The Farm on the Heath (A short story)

The Farm on the Heath (A short story)

The heath had changed had colour, from a fiercely deep purple to weathered, wet grey.  

The heathers buffeted in the bleak wind, emblems of the strength of this land. 

The rain, cold and light, travelled westwards, like a moving curtain, closed and frigid, it’s mission never complete.  It put to ground the leaves that the wind stole from the trees; laid them there to rot and recreate in the spring.  

Further over the hillside, a muddy track lay from a solitary farm, three miles long, in a straight line to the road that led to the village.  

A young boy, no more than ten years old, and a sheep dog walked east along it, in the direction of the farm buildings.  Despite the weather, he was dressed in shorts and hobnail boots (no socks) and a flappy, thin jacket with a large flat cap that hid his hair.  He carried a long stick as a walking aide in his left hand, taller than he himself.  It clacked as its end met the suffering lane in time with his gait.  

Clack. Clack. Clack.  

Both fought against the lashes that the scolding wind threw against them, soaking their skin to the bone. The dog’s black and white fur lay in spiky clumps as he followed the boy willingly and diligently, his soulful brown eyes blinking against the elements.  

Clack, clack, clack.  

Finally, they met the gate of the farm.  It’s metal latch clanged loudly as the boy freed the catch, and it creaked open.  As it swung away, the rain suddenly stopped.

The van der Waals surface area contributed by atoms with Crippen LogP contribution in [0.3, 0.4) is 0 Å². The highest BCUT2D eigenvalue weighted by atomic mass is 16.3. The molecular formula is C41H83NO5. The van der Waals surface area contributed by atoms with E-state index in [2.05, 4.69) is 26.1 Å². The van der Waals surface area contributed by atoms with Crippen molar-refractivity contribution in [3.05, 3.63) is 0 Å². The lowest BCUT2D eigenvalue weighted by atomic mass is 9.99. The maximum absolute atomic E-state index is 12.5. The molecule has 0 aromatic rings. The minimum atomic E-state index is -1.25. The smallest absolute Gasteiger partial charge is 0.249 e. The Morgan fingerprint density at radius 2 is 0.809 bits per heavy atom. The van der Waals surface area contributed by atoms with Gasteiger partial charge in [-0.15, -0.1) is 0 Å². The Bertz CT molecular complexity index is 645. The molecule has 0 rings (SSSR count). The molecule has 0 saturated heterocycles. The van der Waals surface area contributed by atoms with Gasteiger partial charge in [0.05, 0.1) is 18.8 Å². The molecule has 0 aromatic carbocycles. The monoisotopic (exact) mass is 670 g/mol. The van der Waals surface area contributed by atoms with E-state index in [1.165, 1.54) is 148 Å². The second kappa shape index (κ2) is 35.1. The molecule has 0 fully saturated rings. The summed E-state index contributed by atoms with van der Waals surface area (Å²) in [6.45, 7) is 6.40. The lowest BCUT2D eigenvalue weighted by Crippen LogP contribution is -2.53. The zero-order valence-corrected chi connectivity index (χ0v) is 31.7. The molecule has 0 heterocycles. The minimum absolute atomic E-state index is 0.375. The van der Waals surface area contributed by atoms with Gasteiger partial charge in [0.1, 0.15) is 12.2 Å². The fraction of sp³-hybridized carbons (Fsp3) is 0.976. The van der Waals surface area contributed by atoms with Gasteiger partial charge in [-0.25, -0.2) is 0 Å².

A dark angry cloud lay in the atmosphere above.  It looked comfortable and averse to moving on, like a tired soldier climbing out of bed.  The sun pushed it gently towards its new destination.  A rainbow began to emerge.  The scent of the countryside rose up from the wet ground, clean and fresh, like new hay. 

The boy plonked through a puddle, carrying the stick above his head. The sensible dog padded around it.  An open- sided barn stood to their right, and old tractor and ancient farm machinery was left to rust under the slanted corrugated roof.  

The house lay straight ahead, it’s brick work dark from the storm.  A decrepit wooden door, with a brass fox-head knocker, was open, inviting all and sundry.  

The dog suddenly ran ahead and entered first, stopping briefly to shake itself dry, droplets flying over the threshold. 

The boy trailed after, no doubt relieved to find warmth and shelter.  He removed neither his boots or coat; he simply walked down the hallway and disappeared, out of sight, the dog already gone.  

The house had crumbled decades before, the only remaining part being the front side.  Parts of other walls behind stood with jagged tops.  Rooms bare to the extraneous outdoor life, different shades of wall paper, some floors still evident, but falling away, brick by brick.  It was like a cross section of a dolls-house.  No visitors ever came.  Everyone was too frightened.


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